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The Week That Was: All of Lawfare in One Post

Maya Nicholson
Friday, May 3, 2024, 5:15 PM

Your weekly summary of everything on the site.

Published by The Lawfare Institute
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Anna Bower and Benjamin Wittes reported on the second week of former President Donald Trump’s hush money criminal trial, from Justice Juan Merchan’s courtroom. Wittes and Bower discussed Trump’s $9,000 fine for violating the gag order, testimonies from the witnesses, and more. 

Bower and Wittes reported on the first week of Trump’s New York hush money trial, where David Pecker finished his testimony and two others, Rhona Graff and Gary Farro, took the stand.

On May 3, Tyler McBrien talked to Bower and Wittes for Lawfare's post-court dispatch, “Trump Trials & Tribulations: N.Y. Trial Dispatch, May 3.” If you couldn’t attend, the episode will be available immediately afterward on Lawfare’s YouTube channel or later as a podcast on the Lawfare Podcast feed. You can also watch all previous dispatches here

On May 1, Wittes joined Roger Parloff, Quinta Jurecic, and Bower for this week’s episode of “Lawfare Live: Trump’s Trials and Tribulations.” If you couldn’t attend the live event, the recording is available on Lawfare’s YouTube channel or over the weekend on the Lawfare Podcast feed:

Jack Goldsmith argued that criticism of the oral argument in Trump v. United States, heard last week by the Supreme Court, is unfounded. He argued that critics’ exaggerated claims about the justices’ reactions and questions lack basis given the novelty of the question at hand. 

Natalie Orpett and Katherine Pompilio announced the fifth and final episode of The Aftermath Season 2, entitled “With Liberty and Justice for Some,” which examines the criminal prosecutions of those responsible for the Jan. 6 attack on the U.S. Capitol. Orpett and Pompilio explained the major themes of each episode this season, discussed the ways those responsible for the insurrection have and have not been held to account, and pondered whether enough has been done to prevent a future attack, and ensure the stability and security of American democracy. 

On Rational Security, Alan Z. Rozenshtein, Jurecic, and Scott R. Anderson were joined by Eric Ciaramella to talk through the week’s big national security news stories. They discussed the future of the conflict in Ukraine amid Congress’s approval of a foreign aid package, the wide-ranging arguments heard by the Supreme Court in Trump v. United States, a recent Washington Post story that suggested the United States disrupted the potential assisination of a Sikh dissident and U.S. national on its territory, and more:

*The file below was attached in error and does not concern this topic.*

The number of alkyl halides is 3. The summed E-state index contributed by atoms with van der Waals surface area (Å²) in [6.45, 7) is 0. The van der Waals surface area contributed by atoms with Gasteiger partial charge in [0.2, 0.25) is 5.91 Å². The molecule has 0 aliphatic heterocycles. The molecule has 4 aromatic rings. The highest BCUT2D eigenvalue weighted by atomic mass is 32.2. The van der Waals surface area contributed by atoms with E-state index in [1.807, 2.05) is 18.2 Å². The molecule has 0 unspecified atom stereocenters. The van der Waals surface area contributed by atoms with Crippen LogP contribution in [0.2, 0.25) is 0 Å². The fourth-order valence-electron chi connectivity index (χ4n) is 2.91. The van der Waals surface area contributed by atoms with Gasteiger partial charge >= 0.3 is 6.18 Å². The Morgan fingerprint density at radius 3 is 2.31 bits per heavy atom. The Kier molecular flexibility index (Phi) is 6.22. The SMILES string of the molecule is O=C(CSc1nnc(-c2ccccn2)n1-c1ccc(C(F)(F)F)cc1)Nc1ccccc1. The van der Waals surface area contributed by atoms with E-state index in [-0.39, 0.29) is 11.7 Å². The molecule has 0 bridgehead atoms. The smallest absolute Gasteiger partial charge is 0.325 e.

On Lawfare Daily, Pompilio sat down with Molly Reynolds to unpack the National Security Package—a bundle of legislation that provides aid to Ukraine, Israel, and Taiwan and requires TikTok's ByteDance to divest from the app—and its journey through Congress. They talked about the group of hardline Republicans that blocked the legislation in the House, how House Speaker Mike Johnson had to rely on the help of Democrats to get the aid package for a vote on the House floor, and more:

Also on Lawfare Daily, Stephanie Pell sat down with Justin Sherman to talk about the benefits and limitations of the Protecting Americans’ Data From Foreign Adversaries Act, which was signed into law by President Joe Biden on April 24. They talked about the path that led to the bill’s passage in both the House and Senate, similarities and differences between this new legislation and a recent Executive Order focusing on preventing the sale of American’s bulk sensitive personal data, and more:

Kevin Allison and Paul Triolo discussed the new know-your-customer rules proposed by the Commerce Department, which would require cloud-service-providers to collect data on their customers, their direct account holders, and beneficial owners. Allison and Triolo examined the trends surrounding this policy change, the potential issues of implementation, and the rules’ impact on a potential multilateral cyber safety regime. 

In the latest installment of the Seriously Risky Business cybersecurity newsletter, Tom Uren discussed how the Federal Trade Commission aims to publish rules regarding “commercial surveillance,” Microsoft’s alleged prioritization of security, the Commerce Department's push for know-your-customer programs, and more.